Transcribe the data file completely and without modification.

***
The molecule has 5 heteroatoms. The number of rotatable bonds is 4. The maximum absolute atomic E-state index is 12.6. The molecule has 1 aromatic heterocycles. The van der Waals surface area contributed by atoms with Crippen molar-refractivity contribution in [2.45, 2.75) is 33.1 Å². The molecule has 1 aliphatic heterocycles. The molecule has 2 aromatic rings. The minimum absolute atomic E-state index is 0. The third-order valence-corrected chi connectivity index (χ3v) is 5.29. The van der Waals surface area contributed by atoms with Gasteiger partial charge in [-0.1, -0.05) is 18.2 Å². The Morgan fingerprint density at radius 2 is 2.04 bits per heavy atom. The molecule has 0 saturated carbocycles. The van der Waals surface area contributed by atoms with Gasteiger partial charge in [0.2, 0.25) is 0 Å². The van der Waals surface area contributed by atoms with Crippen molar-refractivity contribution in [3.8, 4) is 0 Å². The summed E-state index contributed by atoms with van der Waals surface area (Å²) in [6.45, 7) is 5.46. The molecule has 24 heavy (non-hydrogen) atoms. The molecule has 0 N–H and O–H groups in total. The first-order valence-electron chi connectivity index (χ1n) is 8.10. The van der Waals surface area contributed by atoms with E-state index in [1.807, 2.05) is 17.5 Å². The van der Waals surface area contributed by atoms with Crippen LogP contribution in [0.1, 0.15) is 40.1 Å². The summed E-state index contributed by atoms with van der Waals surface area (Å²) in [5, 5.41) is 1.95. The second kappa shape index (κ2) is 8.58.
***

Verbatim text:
The molecule has 5 heteroatoms. The number of rotatable bonds is 4. The maximum absolute atomic E-state index is 12.6. The molecule has 1 aromatic heterocycles. The van der Waals surface area contributed by atoms with Crippen molar-refractivity contribution in [2.45, 2.75) is 33.1 Å². The molecule has 1 aliphatic heterocycles. The molecule has 2 aromatic rings. The minimum absolute atomic E-state index is 0. The third-order valence-corrected chi connectivity index (χ3v) is 5.29. The van der Waals surface area contributed by atoms with Gasteiger partial charge in [-0.1, -0.05) is 18.2 Å². The Morgan fingerprint density at radius 2 is 2.04 bits per heavy atom. The molecule has 0 saturated carbocycles. The van der Waals surface area contributed by atoms with Gasteiger partial charge in [0.2, 0.25) is 0 Å². The van der Waals surface area contributed by atoms with Crippen molar-refractivity contribution in [3.8, 4) is 0 Å². The summed E-state index contributed by atoms with van der Waals surface area (Å²) in [6.45, 7) is 5.46. The molecule has 24 heavy (non-hydrogen) atoms. The molecule has 0 N–H and O–H groups in total. The first-order valence-electron chi connectivity index (χ1n) is 8.10. The van der Waals surface area contributed by atoms with E-state index in [1.807, 2.05) is 17.5 Å². The van der Waals surface area contributed by atoms with Crippen LogP contribution in [0.1, 0.15) is 40.1 Å². The summed E-state index contributed by atoms with van der Waals surface area (Å²) in [5, 5.41) is 1.95. The second kappa shape index (κ2) is 8.58.